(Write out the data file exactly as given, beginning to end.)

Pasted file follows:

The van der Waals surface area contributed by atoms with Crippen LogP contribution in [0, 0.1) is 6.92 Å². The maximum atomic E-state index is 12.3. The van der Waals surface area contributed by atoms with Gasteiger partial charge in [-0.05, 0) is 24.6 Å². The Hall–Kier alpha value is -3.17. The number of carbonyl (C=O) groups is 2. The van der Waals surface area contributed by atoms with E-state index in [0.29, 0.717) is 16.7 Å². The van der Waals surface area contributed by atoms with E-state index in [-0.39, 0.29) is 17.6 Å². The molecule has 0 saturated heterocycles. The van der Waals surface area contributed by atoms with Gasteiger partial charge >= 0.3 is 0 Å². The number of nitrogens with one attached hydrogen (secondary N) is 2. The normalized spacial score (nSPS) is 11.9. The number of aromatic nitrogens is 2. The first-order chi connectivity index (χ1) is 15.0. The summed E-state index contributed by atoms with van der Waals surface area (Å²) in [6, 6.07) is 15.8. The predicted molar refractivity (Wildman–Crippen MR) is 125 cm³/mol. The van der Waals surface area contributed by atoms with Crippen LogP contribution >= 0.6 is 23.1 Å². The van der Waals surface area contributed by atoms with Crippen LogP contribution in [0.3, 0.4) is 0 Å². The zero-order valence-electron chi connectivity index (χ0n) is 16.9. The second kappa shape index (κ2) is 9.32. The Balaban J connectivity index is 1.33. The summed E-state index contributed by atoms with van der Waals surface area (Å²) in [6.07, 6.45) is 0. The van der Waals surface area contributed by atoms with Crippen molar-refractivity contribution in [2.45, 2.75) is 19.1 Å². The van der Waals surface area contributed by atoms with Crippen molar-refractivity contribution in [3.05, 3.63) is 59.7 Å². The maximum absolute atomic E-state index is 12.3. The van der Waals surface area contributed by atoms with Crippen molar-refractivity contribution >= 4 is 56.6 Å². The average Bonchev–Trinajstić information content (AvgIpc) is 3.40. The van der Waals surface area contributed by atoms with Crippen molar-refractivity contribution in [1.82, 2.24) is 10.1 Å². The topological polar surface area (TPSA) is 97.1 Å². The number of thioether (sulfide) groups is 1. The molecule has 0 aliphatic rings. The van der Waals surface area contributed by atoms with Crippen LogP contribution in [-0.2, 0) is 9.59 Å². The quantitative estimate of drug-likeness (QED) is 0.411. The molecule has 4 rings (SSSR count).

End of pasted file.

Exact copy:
The van der Waals surface area contributed by atoms with Crippen LogP contribution in [0, 0.1) is 6.92 Å². The maximum atomic E-state index is 12.3. The van der Waals surface area contributed by atoms with Gasteiger partial charge in [-0.05, 0) is 24.6 Å². The Hall–Kier alpha value is -3.17. The number of carbonyl (C=O) groups is 2. The van der Waals surface area contributed by atoms with E-state index in [0.29, 0.717) is 16.7 Å². The van der Waals surface area contributed by atoms with E-state index in [-0.39, 0.29) is 17.6 Å². The molecule has 0 saturated heterocycles. The van der Waals surface area contributed by atoms with Gasteiger partial charge >= 0.3 is 0 Å². The number of nitrogens with one attached hydrogen (secondary N) is 2. The normalized spacial score (nSPS) is 11.9. The number of aromatic nitrogens is 2. The first-order chi connectivity index (χ1) is 15.0. The summed E-state index contributed by atoms with van der Waals surface area (Å²) in [6, 6.07) is 15.8. The predicted molar refractivity (Wildman–Crippen MR) is 125 cm³/mol. The van der Waals surface area contributed by atoms with Crippen LogP contribution >= 0.6 is 23.1 Å². The van der Waals surface area contributed by atoms with Crippen LogP contribution in [0.3, 0.4) is 0 Å². The zero-order valence-electron chi connectivity index (χ0n) is 16.9. The second kappa shape index (κ2) is 9.32. The Balaban J connectivity index is 1.33. The summed E-state index contributed by atoms with van der Waals surface area (Å²) in [6.07, 6.45) is 0. The van der Waals surface area contributed by atoms with Crippen molar-refractivity contribution in [2.45, 2.75) is 19.1 Å². The van der Waals surface area contributed by atoms with Crippen molar-refractivity contribution in [3.05, 3.63) is 59.7 Å². The maximum absolute atomic E-state index is 12.3. The van der Waals surface area contributed by atoms with Crippen molar-refractivity contribution >= 4 is 56.6 Å². The average Bonchev–Trinajstić information content (AvgIpc) is 3.40. The van der Waals surface area contributed by atoms with Crippen molar-refractivity contribution in [1.82, 2.24) is 10.1 Å². The topological polar surface area (TPSA) is 97.1 Å². The number of thioether (sulfide) groups is 1. The molecule has 0 aliphatic rings. The van der Waals surface area contributed by atoms with Crippen LogP contribution in [-0.2, 0) is 9.59 Å². The quantitative estimate of drug-likeness (QED) is 0.411. The molecule has 4 rings (SSSR count).